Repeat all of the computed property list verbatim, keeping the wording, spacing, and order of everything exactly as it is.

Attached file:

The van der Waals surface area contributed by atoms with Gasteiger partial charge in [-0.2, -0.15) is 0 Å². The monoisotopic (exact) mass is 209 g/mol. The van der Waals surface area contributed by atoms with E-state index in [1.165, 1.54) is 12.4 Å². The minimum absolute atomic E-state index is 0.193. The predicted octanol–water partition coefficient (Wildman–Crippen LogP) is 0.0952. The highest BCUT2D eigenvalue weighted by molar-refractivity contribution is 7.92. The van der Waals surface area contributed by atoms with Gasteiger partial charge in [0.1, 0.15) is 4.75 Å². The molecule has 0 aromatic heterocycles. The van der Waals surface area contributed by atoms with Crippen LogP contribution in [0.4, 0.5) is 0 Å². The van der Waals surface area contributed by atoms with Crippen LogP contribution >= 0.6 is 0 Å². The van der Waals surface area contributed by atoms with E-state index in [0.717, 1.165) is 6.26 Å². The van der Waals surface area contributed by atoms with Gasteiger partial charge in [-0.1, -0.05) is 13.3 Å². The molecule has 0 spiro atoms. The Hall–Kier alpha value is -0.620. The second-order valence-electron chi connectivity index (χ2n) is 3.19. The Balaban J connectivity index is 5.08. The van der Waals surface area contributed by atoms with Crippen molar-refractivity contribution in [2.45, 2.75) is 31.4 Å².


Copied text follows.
The van der Waals surface area contributed by atoms with Gasteiger partial charge in [-0.2, -0.15) is 0 Å². The monoisotopic (exact) mass is 209 g/mol. The van der Waals surface area contributed by atoms with E-state index in [1.165, 1.54) is 12.4 Å². The minimum absolute atomic E-state index is 0.193. The predicted octanol–water partition coefficient (Wildman–Crippen LogP) is 0.0952. The highest BCUT2D eigenvalue weighted by molar-refractivity contribution is 7.92. The van der Waals surface area contributed by atoms with Gasteiger partial charge in [0.1, 0.15) is 4.75 Å². The molecule has 0 aromatic heterocycles. The van der Waals surface area contributed by atoms with Crippen LogP contribution in [0.4, 0.5) is 0 Å². The van der Waals surface area contributed by atoms with Crippen LogP contribution >= 0.6 is 0 Å². The van der Waals surface area contributed by atoms with E-state index in [0.717, 1.165) is 6.26 Å². The van der Waals surface area contributed by atoms with Gasteiger partial charge in [-0.1, -0.05) is 13.3 Å². The molecule has 0 spiro atoms. The Hall–Kier alpha value is -0.620. The second-order valence-electron chi connectivity index (χ2n) is 3.19. The Balaban J connectivity index is 5.08. The van der Waals surface area contributed by atoms with Crippen molar-refractivity contribution in [2.45, 2.75) is 31.4 Å².